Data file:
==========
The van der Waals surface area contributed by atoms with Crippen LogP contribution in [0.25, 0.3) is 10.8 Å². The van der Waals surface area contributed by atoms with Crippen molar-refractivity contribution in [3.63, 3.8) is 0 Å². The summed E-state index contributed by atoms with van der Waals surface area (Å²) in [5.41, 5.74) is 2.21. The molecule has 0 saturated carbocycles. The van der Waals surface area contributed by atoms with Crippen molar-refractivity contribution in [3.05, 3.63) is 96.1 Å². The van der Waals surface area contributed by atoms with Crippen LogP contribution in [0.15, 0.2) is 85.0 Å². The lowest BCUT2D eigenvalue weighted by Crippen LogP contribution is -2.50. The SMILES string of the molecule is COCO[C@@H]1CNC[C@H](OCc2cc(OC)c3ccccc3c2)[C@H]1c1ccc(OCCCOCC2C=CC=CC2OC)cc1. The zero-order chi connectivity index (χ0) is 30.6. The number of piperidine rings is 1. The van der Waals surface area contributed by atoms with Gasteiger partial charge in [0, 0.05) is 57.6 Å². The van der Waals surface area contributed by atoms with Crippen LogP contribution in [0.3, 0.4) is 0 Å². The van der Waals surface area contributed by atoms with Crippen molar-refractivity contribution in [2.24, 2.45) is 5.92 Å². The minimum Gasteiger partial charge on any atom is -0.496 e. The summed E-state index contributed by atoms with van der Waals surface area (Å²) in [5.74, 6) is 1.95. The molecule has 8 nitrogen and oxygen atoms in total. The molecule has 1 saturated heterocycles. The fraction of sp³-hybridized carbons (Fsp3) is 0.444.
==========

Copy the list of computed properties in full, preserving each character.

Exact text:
The van der Waals surface area contributed by atoms with Crippen LogP contribution in [0.25, 0.3) is 10.8 Å². The van der Waals surface area contributed by atoms with Crippen molar-refractivity contribution in [3.63, 3.8) is 0 Å². The summed E-state index contributed by atoms with van der Waals surface area (Å²) in [5.41, 5.74) is 2.21. The molecule has 0 saturated carbocycles. The van der Waals surface area contributed by atoms with Crippen molar-refractivity contribution in [3.05, 3.63) is 96.1 Å². The van der Waals surface area contributed by atoms with Crippen LogP contribution in [0.15, 0.2) is 85.0 Å². The lowest BCUT2D eigenvalue weighted by Crippen LogP contribution is -2.50. The SMILES string of the molecule is COCO[C@@H]1CNC[C@H](OCc2cc(OC)c3ccccc3c2)[C@H]1c1ccc(OCCCOCC2C=CC=CC2OC)cc1. The zero-order chi connectivity index (χ0) is 30.6. The number of piperidine rings is 1. The van der Waals surface area contributed by atoms with Gasteiger partial charge in [0, 0.05) is 57.6 Å². The van der Waals surface area contributed by atoms with Crippen LogP contribution in [0.3, 0.4) is 0 Å². The van der Waals surface area contributed by atoms with Crippen molar-refractivity contribution in [2.24, 2.45) is 5.92 Å². The minimum Gasteiger partial charge on any atom is -0.496 e. The summed E-state index contributed by atoms with van der Waals surface area (Å²) in [5.74, 6) is 1.95. The molecule has 8 nitrogen and oxygen atoms in total. The molecule has 1 saturated heterocycles. The fraction of sp³-hybridized carbons (Fsp3) is 0.444.